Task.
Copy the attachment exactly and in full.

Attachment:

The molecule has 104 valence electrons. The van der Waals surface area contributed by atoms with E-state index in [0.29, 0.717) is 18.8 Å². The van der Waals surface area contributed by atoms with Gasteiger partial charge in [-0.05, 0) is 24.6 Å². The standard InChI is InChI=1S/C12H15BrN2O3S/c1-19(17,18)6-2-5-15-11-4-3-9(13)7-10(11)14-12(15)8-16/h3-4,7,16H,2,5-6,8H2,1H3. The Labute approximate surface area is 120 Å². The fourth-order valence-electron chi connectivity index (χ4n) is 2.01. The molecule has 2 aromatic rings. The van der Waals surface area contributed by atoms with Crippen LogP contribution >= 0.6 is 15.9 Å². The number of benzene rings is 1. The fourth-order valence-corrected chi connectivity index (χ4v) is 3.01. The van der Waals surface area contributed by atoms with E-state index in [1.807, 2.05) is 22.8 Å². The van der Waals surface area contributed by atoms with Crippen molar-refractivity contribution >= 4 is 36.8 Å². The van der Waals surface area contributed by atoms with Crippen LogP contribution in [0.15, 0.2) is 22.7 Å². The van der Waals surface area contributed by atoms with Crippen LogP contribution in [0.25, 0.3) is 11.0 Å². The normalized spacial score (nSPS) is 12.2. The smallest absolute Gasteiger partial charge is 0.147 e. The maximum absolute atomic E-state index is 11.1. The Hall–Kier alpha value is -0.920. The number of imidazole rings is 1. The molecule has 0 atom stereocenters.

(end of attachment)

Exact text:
The molecule has 104 valence electrons. The van der Waals surface area contributed by atoms with E-state index in [0.29, 0.717) is 18.8 Å². The van der Waals surface area contributed by atoms with Gasteiger partial charge in [-0.05, 0) is 24.6 Å². The standard InChI is InChI=1S/C12H15BrN2O3S/c1-19(17,18)6-2-5-15-11-4-3-9(13)7-10(11)14-12(15)8-16/h3-4,7,16H,2,5-6,8H2,1H3. The Labute approximate surface area is 120 Å². The fourth-order valence-electron chi connectivity index (χ4n) is 2.01. The molecule has 2 aromatic rings. The van der Waals surface area contributed by atoms with Crippen LogP contribution >= 0.6 is 15.9 Å². The number of benzene rings is 1. The fourth-order valence-corrected chi connectivity index (χ4v) is 3.01. The van der Waals surface area contributed by atoms with E-state index in [1.807, 2.05) is 22.8 Å². The van der Waals surface area contributed by atoms with Crippen molar-refractivity contribution >= 4 is 36.8 Å². The van der Waals surface area contributed by atoms with Crippen LogP contribution in [0.15, 0.2) is 22.7 Å². The van der Waals surface area contributed by atoms with Crippen LogP contribution in [0.25, 0.3) is 11.0 Å². The normalized spacial score (nSPS) is 12.2. The smallest absolute Gasteiger partial charge is 0.147 e. The maximum absolute atomic E-state index is 11.1. The Hall–Kier alpha value is -0.920. The number of imidazole rings is 1. The molecule has 0 atom stereocenters.